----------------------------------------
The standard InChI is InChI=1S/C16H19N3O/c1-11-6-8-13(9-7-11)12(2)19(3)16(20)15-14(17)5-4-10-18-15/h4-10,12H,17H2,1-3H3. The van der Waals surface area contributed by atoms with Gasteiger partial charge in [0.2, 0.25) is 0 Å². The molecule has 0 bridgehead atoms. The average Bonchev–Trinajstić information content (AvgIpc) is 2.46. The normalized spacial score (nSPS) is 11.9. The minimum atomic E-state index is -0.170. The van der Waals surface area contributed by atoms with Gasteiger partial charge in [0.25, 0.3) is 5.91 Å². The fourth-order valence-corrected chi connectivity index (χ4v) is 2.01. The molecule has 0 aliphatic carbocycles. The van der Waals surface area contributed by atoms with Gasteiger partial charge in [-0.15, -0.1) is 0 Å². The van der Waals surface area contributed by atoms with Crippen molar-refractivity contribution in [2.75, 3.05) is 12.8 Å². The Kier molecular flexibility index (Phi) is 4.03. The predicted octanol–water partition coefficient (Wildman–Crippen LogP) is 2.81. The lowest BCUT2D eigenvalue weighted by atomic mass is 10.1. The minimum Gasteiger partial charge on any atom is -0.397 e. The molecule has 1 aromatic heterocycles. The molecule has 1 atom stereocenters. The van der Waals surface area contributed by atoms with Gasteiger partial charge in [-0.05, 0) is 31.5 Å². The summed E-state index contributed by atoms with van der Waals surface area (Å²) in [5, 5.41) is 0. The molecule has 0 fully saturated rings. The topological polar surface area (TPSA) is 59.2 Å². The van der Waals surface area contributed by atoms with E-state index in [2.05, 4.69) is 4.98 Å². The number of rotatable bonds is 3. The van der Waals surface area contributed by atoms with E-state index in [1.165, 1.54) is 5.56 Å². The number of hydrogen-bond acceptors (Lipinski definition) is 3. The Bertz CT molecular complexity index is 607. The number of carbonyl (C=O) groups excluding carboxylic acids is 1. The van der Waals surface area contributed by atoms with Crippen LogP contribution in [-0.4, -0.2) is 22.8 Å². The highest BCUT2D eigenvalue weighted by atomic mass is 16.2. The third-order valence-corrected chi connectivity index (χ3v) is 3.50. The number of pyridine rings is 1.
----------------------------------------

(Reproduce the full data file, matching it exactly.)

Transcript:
The standard InChI is InChI=1S/C16H19N3O/c1-11-6-8-13(9-7-11)12(2)19(3)16(20)15-14(17)5-4-10-18-15/h4-10,12H,17H2,1-3H3. The van der Waals surface area contributed by atoms with Gasteiger partial charge in [0.2, 0.25) is 0 Å². The molecule has 0 bridgehead atoms. The average Bonchev–Trinajstić information content (AvgIpc) is 2.46. The normalized spacial score (nSPS) is 11.9. The minimum atomic E-state index is -0.170. The van der Waals surface area contributed by atoms with Gasteiger partial charge in [0.25, 0.3) is 5.91 Å². The fourth-order valence-corrected chi connectivity index (χ4v) is 2.01. The molecule has 0 aliphatic carbocycles. The van der Waals surface area contributed by atoms with Gasteiger partial charge in [-0.15, -0.1) is 0 Å². The van der Waals surface area contributed by atoms with Crippen molar-refractivity contribution in [2.75, 3.05) is 12.8 Å². The Kier molecular flexibility index (Phi) is 4.03. The predicted octanol–water partition coefficient (Wildman–Crippen LogP) is 2.81. The lowest BCUT2D eigenvalue weighted by atomic mass is 10.1. The minimum Gasteiger partial charge on any atom is -0.397 e. The molecule has 1 aromatic heterocycles. The molecule has 1 atom stereocenters. The van der Waals surface area contributed by atoms with Gasteiger partial charge in [-0.05, 0) is 31.5 Å². The summed E-state index contributed by atoms with van der Waals surface area (Å²) in [5, 5.41) is 0. The molecule has 0 fully saturated rings. The topological polar surface area (TPSA) is 59.2 Å². The van der Waals surface area contributed by atoms with E-state index in [2.05, 4.69) is 4.98 Å². The number of rotatable bonds is 3. The van der Waals surface area contributed by atoms with E-state index in [1.165, 1.54) is 5.56 Å². The number of hydrogen-bond acceptors (Lipinski definition) is 3. The Bertz CT molecular complexity index is 607. The number of carbonyl (C=O) groups excluding carboxylic acids is 1. The van der Waals surface area contributed by atoms with Crippen LogP contribution in [-0.4, -0.2) is 22.8 Å². The highest BCUT2D eigenvalue weighted by atomic mass is 16.2. The third-order valence-corrected chi connectivity index (χ3v) is 3.50. The number of pyridine rings is 1.